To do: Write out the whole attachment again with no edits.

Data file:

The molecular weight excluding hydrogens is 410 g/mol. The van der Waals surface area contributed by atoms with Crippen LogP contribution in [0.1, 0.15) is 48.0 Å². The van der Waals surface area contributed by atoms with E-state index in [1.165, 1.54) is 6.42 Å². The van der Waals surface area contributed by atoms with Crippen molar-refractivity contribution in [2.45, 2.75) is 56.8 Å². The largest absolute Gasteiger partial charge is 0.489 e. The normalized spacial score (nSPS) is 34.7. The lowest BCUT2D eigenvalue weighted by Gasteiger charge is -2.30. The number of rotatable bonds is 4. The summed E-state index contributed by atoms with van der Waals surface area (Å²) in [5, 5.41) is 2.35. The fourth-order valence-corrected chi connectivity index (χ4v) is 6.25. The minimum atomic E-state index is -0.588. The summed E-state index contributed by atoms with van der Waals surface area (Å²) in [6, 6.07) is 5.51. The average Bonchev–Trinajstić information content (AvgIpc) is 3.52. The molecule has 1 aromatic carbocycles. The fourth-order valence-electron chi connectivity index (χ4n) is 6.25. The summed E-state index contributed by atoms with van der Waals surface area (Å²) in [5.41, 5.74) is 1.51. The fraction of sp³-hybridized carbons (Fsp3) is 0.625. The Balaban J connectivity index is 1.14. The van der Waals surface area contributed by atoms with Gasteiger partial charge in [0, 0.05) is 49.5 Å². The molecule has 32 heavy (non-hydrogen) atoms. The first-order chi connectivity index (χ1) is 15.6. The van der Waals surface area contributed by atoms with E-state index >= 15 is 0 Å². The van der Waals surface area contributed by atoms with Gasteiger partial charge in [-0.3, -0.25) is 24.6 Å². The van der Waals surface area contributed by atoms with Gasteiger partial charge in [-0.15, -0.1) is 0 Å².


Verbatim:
The molecular weight excluding hydrogens is 410 g/mol. The van der Waals surface area contributed by atoms with Crippen LogP contribution in [0.1, 0.15) is 48.0 Å². The van der Waals surface area contributed by atoms with E-state index in [1.165, 1.54) is 6.42 Å². The van der Waals surface area contributed by atoms with Crippen molar-refractivity contribution in [2.45, 2.75) is 56.8 Å². The largest absolute Gasteiger partial charge is 0.489 e. The normalized spacial score (nSPS) is 34.7. The lowest BCUT2D eigenvalue weighted by Gasteiger charge is -2.30. The number of rotatable bonds is 4. The summed E-state index contributed by atoms with van der Waals surface area (Å²) in [5, 5.41) is 2.35. The fourth-order valence-corrected chi connectivity index (χ4v) is 6.25. The minimum atomic E-state index is -0.588. The summed E-state index contributed by atoms with van der Waals surface area (Å²) in [6, 6.07) is 5.51. The average Bonchev–Trinajstić information content (AvgIpc) is 3.52. The molecule has 1 aromatic carbocycles. The fourth-order valence-electron chi connectivity index (χ4n) is 6.25. The summed E-state index contributed by atoms with van der Waals surface area (Å²) in [5.41, 5.74) is 1.51. The fraction of sp³-hybridized carbons (Fsp3) is 0.625. The Balaban J connectivity index is 1.14. The van der Waals surface area contributed by atoms with Gasteiger partial charge in [0, 0.05) is 49.5 Å². The molecule has 32 heavy (non-hydrogen) atoms. The first-order chi connectivity index (χ1) is 15.6. The van der Waals surface area contributed by atoms with E-state index >= 15 is 0 Å². The van der Waals surface area contributed by atoms with Gasteiger partial charge in [-0.3, -0.25) is 24.6 Å². The van der Waals surface area contributed by atoms with Gasteiger partial charge in [-0.15, -0.1) is 0 Å².